In the 1990s, a psychologist named Martin Seligman led the positive psychology movement, which placed the study of human happiness squarely at the centre of psychology research and theory. It continued a trend that began in the 1960s with humanistic and existential psychology, which emphasised the importance of reaching one's innate potential and creating meaning in one's life, respectively.
So why aren't we happier? Why have self-reported measures of happiness stayed stagnant for over 40 years?
Perversely, such efforts to improve happiness could be a futile attempt to swim against the tide, as we may actually be programmed to be dissatisfied most of the time.
You can't have it all
Part of the problem is that happiness isn't just one thing.
Jennifer Hecht is a philosopher who studies the history of happiness. In her book The Happiness Myth, Hecht proposes that we all experience different types of happiness, but these aren't necessarily complementary. Some types of happiness may even conflict with one another.
In other words, having too much of one type of happiness may undermine our ability to have enough of the others – so it's impossible for us to simultaneously have all types of happiness in great quantities.
For example, a satisfying life built on a successful career and a good marriage is something that unfolds over a long period of time. It takes a lot of work, and it often requires avoiding hedonistic pleasures like partying or going on spur-of-the-moment trips. It also means you can't while away too much of your time spending one pleasant lazy day after another in the company of good friends.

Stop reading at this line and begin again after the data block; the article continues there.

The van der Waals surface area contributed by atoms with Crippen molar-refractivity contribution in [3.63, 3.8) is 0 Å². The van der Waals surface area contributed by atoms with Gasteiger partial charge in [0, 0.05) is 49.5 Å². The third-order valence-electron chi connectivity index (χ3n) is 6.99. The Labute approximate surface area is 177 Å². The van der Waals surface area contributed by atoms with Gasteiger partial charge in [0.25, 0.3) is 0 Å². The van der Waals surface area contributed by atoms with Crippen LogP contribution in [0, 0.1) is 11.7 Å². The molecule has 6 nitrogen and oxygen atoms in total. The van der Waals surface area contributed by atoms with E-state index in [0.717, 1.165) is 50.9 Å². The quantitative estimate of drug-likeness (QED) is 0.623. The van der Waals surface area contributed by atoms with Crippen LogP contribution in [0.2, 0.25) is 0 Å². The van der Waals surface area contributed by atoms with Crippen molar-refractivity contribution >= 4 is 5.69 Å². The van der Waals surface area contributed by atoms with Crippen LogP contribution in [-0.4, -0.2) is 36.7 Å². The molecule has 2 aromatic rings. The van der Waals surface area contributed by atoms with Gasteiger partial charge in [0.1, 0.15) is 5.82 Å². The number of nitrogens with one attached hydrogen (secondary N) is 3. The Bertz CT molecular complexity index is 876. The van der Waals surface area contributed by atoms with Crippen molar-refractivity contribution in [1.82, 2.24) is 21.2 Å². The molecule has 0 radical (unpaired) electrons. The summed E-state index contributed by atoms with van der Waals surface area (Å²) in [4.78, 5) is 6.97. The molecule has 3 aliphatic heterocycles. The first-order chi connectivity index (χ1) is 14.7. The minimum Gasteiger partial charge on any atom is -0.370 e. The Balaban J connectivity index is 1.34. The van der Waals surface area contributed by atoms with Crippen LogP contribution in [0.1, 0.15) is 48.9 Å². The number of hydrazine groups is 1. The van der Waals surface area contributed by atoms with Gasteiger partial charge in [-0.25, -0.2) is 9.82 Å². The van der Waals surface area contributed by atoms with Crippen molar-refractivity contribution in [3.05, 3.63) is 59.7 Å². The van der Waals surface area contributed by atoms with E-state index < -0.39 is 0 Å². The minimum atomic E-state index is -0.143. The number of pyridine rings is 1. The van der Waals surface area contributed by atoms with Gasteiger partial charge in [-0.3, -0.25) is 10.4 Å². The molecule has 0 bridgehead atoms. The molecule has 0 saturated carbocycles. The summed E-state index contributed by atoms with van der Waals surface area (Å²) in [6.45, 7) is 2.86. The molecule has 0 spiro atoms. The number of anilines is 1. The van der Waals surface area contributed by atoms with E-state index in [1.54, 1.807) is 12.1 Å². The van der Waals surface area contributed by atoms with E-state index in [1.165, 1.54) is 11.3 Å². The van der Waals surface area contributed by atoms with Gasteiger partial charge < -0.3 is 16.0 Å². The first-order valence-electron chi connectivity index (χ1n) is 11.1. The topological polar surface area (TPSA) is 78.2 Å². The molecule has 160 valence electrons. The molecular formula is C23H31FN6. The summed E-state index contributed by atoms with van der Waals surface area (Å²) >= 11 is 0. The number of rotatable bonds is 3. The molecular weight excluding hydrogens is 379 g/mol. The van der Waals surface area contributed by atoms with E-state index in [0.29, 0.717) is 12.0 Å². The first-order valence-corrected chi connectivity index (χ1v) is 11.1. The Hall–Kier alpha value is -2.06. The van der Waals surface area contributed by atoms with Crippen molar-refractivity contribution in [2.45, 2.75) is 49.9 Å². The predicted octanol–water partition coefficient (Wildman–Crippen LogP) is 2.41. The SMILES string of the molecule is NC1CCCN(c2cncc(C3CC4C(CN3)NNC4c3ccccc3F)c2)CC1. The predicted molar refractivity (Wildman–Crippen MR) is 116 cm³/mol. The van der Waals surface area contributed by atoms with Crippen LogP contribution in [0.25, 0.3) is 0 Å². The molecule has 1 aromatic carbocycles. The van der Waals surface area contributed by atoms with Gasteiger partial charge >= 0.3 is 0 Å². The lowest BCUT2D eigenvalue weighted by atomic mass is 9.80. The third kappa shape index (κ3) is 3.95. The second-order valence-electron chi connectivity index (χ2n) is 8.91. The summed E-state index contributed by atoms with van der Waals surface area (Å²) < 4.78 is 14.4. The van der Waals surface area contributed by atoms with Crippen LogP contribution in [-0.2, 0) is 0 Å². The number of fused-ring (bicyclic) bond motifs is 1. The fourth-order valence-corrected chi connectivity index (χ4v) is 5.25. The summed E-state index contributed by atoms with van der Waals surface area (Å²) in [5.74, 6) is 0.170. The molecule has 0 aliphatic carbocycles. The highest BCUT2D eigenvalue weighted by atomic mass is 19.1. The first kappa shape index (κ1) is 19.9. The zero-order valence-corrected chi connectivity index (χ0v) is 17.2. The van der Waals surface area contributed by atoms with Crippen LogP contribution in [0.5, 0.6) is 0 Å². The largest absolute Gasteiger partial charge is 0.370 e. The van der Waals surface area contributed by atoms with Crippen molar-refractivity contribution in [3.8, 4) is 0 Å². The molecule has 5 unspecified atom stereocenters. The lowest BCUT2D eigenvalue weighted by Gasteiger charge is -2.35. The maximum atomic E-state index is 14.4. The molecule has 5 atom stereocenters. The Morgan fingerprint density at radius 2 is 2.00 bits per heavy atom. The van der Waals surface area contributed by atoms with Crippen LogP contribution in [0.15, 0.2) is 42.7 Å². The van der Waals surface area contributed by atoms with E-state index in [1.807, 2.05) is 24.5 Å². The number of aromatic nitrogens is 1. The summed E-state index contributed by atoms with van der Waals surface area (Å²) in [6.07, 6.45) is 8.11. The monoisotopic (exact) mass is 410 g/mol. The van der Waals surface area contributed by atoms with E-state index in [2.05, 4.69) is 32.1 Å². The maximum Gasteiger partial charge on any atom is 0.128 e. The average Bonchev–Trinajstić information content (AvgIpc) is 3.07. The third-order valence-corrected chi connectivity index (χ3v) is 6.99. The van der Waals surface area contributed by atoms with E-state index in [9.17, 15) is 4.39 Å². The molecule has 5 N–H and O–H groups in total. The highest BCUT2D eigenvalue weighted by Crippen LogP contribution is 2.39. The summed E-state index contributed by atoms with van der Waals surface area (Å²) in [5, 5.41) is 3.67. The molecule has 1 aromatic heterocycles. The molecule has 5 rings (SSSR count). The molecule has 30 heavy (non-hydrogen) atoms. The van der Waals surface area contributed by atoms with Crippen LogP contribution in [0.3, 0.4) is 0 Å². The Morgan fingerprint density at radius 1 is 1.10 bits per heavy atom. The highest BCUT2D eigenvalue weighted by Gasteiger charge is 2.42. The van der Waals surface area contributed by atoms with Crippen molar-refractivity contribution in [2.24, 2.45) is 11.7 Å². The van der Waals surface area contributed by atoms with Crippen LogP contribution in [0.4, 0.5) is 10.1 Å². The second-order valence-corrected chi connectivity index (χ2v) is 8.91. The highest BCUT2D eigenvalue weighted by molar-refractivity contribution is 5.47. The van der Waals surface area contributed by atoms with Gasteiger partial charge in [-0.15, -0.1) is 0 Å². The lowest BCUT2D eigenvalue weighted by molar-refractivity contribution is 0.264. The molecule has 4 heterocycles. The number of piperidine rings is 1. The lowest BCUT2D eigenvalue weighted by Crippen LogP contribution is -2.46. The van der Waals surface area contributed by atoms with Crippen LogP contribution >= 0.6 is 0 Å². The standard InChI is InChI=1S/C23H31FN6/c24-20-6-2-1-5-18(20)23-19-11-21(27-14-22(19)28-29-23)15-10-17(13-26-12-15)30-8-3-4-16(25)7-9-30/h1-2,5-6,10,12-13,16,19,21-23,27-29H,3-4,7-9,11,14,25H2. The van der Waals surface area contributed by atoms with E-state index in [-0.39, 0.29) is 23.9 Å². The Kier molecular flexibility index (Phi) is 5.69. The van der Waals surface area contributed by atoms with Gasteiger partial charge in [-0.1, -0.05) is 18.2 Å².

On the other hand, keeping your nose to the grindstone demands that you cut back on many of life's pleasures. Relaxing days and friendships may fall by the wayside.
As happiness in one area of life increases, it'll often decline in another.
A rosy past, a future brimming with potential
This dilemma is further confounded by the way our brains process the experience of happiness.
By way of illustration, consider the following examples.
We've all started a sentence with the phrase "Won't it be great when…" (I go to college, fall in love, have kids, etc.). Similarly, we often hear older people start sentences with this phrase "Wasn't it great when…"